Sunday, March 15, 2009

Cell Phone to MP3


Like many of my peers, I have used Gabcast as a tool to generate mp3 files from phone calls. It's been a great resource, to have a toll-free number that students can call from any phone, and then their voice becomes an mp3 file that is ready to become a podcast episode or a component in a classroom video, or whatever. With so many high-quality microphones (in the form of cell phones and land lines) around, why not use them?!

But as of March 1st, Gabcast is no longer most-favored for classroom use:
Purchase minutes? Wha? When free services become for-cost services, most educators look for the "exit" sign. And I'm no exception.

So I found two good options for capturing voice: K7 and Drop.io.

K7
This is the answering machine I've been using for some time--I've just never used it for students to call. It's really, really easy to set up, and the results are pretty cool: You get a phone number with a Seattle area code that people can send faxes to or leave messages on. If they send a fax, it comes to my email. If they leave a voice message, it comes to my email as a WAV file.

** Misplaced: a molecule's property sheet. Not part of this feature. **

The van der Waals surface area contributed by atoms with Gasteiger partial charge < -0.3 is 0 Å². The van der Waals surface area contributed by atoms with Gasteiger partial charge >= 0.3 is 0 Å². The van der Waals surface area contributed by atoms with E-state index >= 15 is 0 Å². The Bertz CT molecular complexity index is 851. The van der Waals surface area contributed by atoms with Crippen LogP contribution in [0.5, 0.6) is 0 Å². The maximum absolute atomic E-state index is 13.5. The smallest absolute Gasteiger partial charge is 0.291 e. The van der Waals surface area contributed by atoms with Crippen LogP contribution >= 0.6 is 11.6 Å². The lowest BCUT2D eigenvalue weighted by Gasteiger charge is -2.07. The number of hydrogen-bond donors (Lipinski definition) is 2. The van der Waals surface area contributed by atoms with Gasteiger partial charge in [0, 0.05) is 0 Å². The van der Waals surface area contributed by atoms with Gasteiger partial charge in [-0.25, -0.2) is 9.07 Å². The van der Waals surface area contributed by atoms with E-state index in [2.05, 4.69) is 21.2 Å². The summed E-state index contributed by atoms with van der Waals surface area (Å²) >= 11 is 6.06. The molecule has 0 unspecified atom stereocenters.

My students were doing the Film on the Fly competition this weekend, and we had success getting voice files from cell phone to computer this way.

Drop.io

I love my Drop.io boxes! There's a post about drop.io in this blog from a while back, but I wasn't specific about what it can do with cell phones. Students can call a phone number and leave a message, and it becomes an mp3 available to everyone with access to the drop (which can be completely public or hidden behind a password). A cell phone can MMS (texting with pics or vids) to my drop.io-issued email address, and the pics and vids show up instantly in the drop. From there they can be linked to, embedded, or downloaded. Gotta love it!

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